Taking care of her feels natural, as though she is my child. The love and concern flowing between us feels like my mom and I are falling in love. The emotionality continues during the four days and nights I stay with her in the hospital. My life is devoted temporarily to her well-being. She knows it and is grateful. I am grateful for the experience. I do not mind that she is dependent on me. I am engrossed by our feeling, by the seemingly mundane but, for the moment, only questions that matter. Are you dizzy? In pain? Comfortable? Do you want to be pulled up in bed? Can’t you eat one more bite? Do you need to pee? Have gas? Want water? Prefer to sleep now? As I help with these events, I do not question their meanings, as I so often do about most things in my life.…Experiencing unconditional love for my mother makes me, for the moment, crave to feel it toward and from a child as well. Do I just want someone who will wash me when I’m 79? What if something is wrong with the baby? What about my career? Travel plans? Yet how can I omit this meaning-giving experience from my life? (242-3).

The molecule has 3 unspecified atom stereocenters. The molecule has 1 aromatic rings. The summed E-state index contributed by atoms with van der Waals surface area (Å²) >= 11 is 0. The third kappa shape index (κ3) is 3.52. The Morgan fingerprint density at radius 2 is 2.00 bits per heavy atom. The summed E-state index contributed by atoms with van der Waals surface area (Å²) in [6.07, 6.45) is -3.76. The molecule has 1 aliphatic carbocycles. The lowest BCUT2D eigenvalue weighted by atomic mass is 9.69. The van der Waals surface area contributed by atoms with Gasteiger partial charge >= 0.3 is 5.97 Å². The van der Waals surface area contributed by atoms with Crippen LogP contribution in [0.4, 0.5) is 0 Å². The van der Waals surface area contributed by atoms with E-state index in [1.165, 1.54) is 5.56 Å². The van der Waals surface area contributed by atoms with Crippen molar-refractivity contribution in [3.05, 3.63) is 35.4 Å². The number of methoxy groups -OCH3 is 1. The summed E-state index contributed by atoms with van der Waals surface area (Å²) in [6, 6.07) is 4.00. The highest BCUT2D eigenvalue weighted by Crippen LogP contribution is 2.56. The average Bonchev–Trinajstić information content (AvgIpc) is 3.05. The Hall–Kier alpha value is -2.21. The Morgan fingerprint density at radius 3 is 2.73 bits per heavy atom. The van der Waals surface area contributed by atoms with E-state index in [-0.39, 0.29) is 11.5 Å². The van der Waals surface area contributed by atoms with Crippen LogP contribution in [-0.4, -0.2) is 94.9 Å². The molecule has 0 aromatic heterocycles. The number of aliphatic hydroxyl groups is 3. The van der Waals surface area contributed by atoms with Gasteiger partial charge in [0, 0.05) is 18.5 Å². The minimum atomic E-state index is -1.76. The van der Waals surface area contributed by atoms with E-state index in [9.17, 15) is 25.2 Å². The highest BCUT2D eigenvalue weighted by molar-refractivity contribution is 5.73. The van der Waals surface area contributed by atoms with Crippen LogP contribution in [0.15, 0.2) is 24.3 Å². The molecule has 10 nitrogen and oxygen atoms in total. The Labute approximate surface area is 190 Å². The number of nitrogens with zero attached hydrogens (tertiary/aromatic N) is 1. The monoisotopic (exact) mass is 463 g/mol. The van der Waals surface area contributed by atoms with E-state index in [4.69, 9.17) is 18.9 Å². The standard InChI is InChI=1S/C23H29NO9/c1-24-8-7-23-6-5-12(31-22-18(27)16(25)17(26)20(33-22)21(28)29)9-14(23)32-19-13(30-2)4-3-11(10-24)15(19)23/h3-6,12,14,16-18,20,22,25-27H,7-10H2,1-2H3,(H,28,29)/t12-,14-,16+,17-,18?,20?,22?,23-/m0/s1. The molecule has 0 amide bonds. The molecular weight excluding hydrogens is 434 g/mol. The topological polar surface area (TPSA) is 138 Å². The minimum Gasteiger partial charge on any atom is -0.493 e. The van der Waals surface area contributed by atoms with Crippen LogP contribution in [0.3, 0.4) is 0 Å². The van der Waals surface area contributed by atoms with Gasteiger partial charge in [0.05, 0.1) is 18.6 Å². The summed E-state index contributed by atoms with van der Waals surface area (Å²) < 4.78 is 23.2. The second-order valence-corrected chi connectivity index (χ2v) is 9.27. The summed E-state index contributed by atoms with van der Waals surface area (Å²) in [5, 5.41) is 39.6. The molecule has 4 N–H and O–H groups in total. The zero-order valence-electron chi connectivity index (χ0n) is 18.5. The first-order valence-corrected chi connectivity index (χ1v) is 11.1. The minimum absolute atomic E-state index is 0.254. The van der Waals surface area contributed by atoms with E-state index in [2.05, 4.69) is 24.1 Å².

The difficulties and rewards of writing about her relationship with her mother have also been described and analyzed by Ellis. She considers the ethics of writing about her mother in “With Mother/With Child: A True Story.” This companion piece is a great way to introduce the necessity of considering the people you are writing about and allowing them to view pieces you plan to make public. While this piece is brutally honest, it is also very carefully considered by its author and its subject.

    Writing the Self as a Character

    In another one of my favorite readings to share in the first weeks of class, Philip Lopate describes obstacles facing the student writer of personal essays in “Writing Personal Essays: On the Necessity of Turning Oneself into a Character”:

    …I am inclined to think that what stands in the way of most personal essays in not technique but psychology. The emotional preparedness, if you will, to be honest and open to exposure.

    The student essayist is torn between two contrasting extremes:

    “I am so weird that I could never tell on the page what is really, secretly going on in my mind.”

    “I am so boring, nothing ever happens to me out of the ordinary, so who would want to read about me?” (40)